After Season Moved from the Fall Due to COVID, PHS Girls’ Volleyball Primed for 2021 Campaign
YES SHI CAN: Princeton High girls’ volleyball player Amanda Shi delivers a serve during a 2019 game. Senior co-captain Shi will be looking to step up in her final campaign for PHS. The Tigers start their 2021 campaign by hosting WW/P-South on March 17. (Photo by Frank Wojciechowski)
By Bill Alden
When the New Jersey high school girls’ volleyball season was moved from the fall to this March over the summer due to COVID-19 concerns, Patty Manhart wasn’t fazed.
“I was really optimistic that things could be improving; I know that the direction for teaching was starting off slow, starting off remote, moving to hybrid, and getting more kids in the building,” said Princeton High girls’ volleyball head coach Manhart, who guided the Tigers to a 19-8 record in 2019, winning the BCSL (Burlington County Scholastic League) tournament and advancing to the second round of the state Group 4 tournament along the way.
“So if that was the direction we were going for school, I was hoping that would keep up with sports and by that time we would have figured out the protocol and the safety. I felt good. I feel like everyone is more comfortable being in the building. We know that the safety procedures are in place.”
Upon arriving in the gym on March 1 for the start of preseason practice, the PHS players displayed a comfort level.
“A lot of my girls are in the all remote cohort so they haven’t been coming into school and they haven’t really been seeing their friends,” said Manhart.
“So it was just like this is totally different but we are just happy to be here. I have really enjoyed just seeing them and being back even though the season feels different. There are some things that are the same and being able to get back together to work and laugh again has been really nice.”
Not having a preseason over the summer, Manhart has to be more efficient in the limited time she gets with her squad.
“Normally if we were in August before the school year starts, we could do double sessions and be together for a few hours,” said Manhart.
“This year it is 90-minute practices per day so that has been a big change.”
Facing Montgomery in a scrimmage last week, PHS worked out some kinks before its opens regular season play by hosting WW/P-South on March 17.
“We had our first scrimmage against Montgomery on Thursday and it felt rushed,” said Manhart.
“When we got out there on Thursday, we showed we could hold our own. We dropped all three sets against them which is OK for the very first match of the season. The girls know that is not where we would be if we had more time together to work on things. My feedback to them is that this is the starting place. It is OK if this is how we come out because that just speaks to all of the things we could still do to get better. That was not us after training for four weeks.”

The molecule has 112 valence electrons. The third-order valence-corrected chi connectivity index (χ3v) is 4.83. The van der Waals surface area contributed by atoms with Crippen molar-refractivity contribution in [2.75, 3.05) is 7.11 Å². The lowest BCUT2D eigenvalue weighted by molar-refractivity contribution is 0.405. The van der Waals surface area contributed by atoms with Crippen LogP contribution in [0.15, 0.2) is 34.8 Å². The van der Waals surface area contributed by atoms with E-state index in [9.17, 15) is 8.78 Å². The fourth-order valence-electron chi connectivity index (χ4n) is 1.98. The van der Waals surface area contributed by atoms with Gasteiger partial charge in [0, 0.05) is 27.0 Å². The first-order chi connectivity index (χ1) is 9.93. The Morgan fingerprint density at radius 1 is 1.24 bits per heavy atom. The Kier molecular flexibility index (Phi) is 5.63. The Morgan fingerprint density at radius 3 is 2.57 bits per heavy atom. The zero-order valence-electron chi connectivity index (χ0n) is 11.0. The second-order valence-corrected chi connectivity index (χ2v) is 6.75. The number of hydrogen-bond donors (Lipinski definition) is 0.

Having lost a stellar group of seniors that led the program to success in 2019, Manhart is looking for her Class of 2021 to fill that void.
“I think the junior class coming up that is now seniors is another reason why I am so grateful that we are getting a season,” said Manhart, whose senior group includes co-captains Amanda Shi and Yani Ince along with Malia Gildersleeve, Carly Hubert, Megan Li, and Kylee Tucholski.
“They have been just waiting for their turn; they have been playing together since their freshman year. This will be the first time that they are in the starting lineup. I think there is that nice waiting for their moment and now it is here. They have been jelling together really nicely.”
The seniors figure to play prominent roles this season. “Amanda is starting center: she is consistent and is the rock on the team,” said Manhart.
“Kylee is coming back to play defense. With Shiffon Qian who is going to libero this year, we have two really strong back row players. I am confident about their defense together. Yani is also a senior captain and she is a heavy hitter. We are looking to her to be our consistent hitter. Both of my middles are seniors in Carly and Malia.”
Manhart is confident that two younger players, sophomore Sarah Bielaus and junior Ayo Ince, can make an impact for the Tigers.
“Sarah was playing club in the offseason, working really hard,” said Manhart.
“She was someone as a freshman who had her eyes set on varsity and has made her way into the lineup nicely. Yani’s sister, Ayo, is also playing outside. It is nice to have two sisters out there; I feel like they have a sister-level bond and communication that translates nicely on the court.”
While Manhart believes her team has the potential to produce another winning campaign, she realizes there is little room for error.
“I think everybody is just happy to be out there and playing again,” said Manhart.
“I spoke with the captains, they are on the same page of understanding that we lost a big senior class and there are big shoes to fill. We would need to consistently play how we are capable of playing. I have girls who can serve really well and I have girls who can pass really well. I think we have a really scrappy defense. It is just a matter of we need to be on every time.